Scholarly Perspective: An Interview with Robert Shaw

Scholarly Perspective: An Interview with Robert Shaw


QN recently chatted with Robert Shaw, a scholar, curator, and lecturer who has written several noteworthy books about quilts, including Art Quilts: A Celebration (Lark Books, 2005) and The Art Quilt (Hugh Lauter Levin Associates, 1997). See our August/September 2009 issue for an article titled "Hawaii Ponoi: Hawaii's Own," which was based on his book Hawaiian Quilt Masterpieces (Universe, 2009).


QN: How did you first become interested in studying quilts?

RS: I worked as a curator at the Shelburne Museum from 1981-1994, which is where I was introduced to quilts and folk art in general. As you know, Shelburne has one of the great collections in the country, so I had terrific material to learn from. Mrs. Webb, who founded the museum, was one of the first to exhibit quilts hung vertically as works of art, so that has been my approach from the beginning.


QN: How did you first become interested in studying Hawaiian quilts, specifically?

RS: I wrote a book called Quilts: A Living Tradition that was published in 1995. One of the chapters was on Hawaiian quilts, and I found both the quilts and the history of the islands fascinating. That research led to the Hawaiian quilt book, which gave me the chance to take the whole thing deeper and wider.


QN: Do you make quilts?

RS: I can barely sew a button on a shirt, so I have no illusions about my own capabilities. My creative abilities are limited to writing and making music.


QN: Of all the art and craft forms that you study, which is your favorite?

RS: Hard to pick. I like being involved in a variety of things. Quilts are right up there, but I would probably say that antique bird decoys, which connect me to my childhood love of birds and nature, are my favorites. And music is my first love and greatest passion. You don't want to know how many records and cds I own!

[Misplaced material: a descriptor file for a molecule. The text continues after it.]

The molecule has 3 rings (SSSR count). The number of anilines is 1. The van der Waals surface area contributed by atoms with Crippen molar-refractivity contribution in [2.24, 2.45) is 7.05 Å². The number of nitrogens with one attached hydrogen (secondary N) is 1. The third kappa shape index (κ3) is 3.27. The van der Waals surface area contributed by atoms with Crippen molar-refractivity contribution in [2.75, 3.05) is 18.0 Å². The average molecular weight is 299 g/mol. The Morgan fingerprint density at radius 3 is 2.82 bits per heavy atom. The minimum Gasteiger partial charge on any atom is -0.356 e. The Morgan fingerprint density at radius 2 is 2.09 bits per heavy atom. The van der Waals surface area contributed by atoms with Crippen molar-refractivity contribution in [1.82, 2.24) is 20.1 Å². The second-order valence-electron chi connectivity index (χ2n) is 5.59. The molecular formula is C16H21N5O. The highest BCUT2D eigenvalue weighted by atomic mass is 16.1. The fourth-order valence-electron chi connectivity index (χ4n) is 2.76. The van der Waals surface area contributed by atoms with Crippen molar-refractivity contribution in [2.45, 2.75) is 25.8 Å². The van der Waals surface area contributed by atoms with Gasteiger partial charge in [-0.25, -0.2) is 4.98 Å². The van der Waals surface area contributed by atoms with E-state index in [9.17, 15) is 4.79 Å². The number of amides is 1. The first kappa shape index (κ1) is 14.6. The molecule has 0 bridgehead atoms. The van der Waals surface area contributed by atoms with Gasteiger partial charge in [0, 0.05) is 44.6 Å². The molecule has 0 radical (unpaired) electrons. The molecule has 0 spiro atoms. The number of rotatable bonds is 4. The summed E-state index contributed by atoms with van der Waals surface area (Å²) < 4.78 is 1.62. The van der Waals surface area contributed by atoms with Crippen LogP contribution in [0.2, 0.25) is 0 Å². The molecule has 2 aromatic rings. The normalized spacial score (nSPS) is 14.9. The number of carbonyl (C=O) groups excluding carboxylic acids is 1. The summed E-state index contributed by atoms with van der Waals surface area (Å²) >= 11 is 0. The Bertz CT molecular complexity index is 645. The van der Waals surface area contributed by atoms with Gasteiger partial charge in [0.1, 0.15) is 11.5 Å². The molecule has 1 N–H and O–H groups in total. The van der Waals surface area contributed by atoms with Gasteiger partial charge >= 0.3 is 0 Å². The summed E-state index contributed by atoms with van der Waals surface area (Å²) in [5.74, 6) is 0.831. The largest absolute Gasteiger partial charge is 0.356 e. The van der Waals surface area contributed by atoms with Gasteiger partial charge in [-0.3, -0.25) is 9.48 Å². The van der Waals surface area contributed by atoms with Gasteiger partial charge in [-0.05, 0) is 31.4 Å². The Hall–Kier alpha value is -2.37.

QN: Tell us a little about your new book, American Quilts: The Democratic Art 1780-2007.

RS: The book will be published in October. It's a comprehensive study of American quilts as an art form, the first to cover the entire scope of American quilts and quiltmaking, from colonial times to the present. I think quilts are one of this country's major art forms, and the book makes that argument, both visually and textually. I hope it will open a lot of eyes to the beauty and importance of American quilts. It has more than 350 color photos and is gorgeously designed.


QN: What's next for you?

RS: I have written a book on bird decoys that is scheduled to be published in fall 2010 and am negotiating on a second, more focused book on contemporary guitars and guitarmakers. I also want to do another book on contemporary quilts and am looking for the right publisher for that project. I am continuing to curate quilt exhibitions, most recently at the Tokyo International Great Quilt Festival in January and a show of Radka Donnell's work at the New England Quilt Museum. I also hope to do a show connected with the new book!


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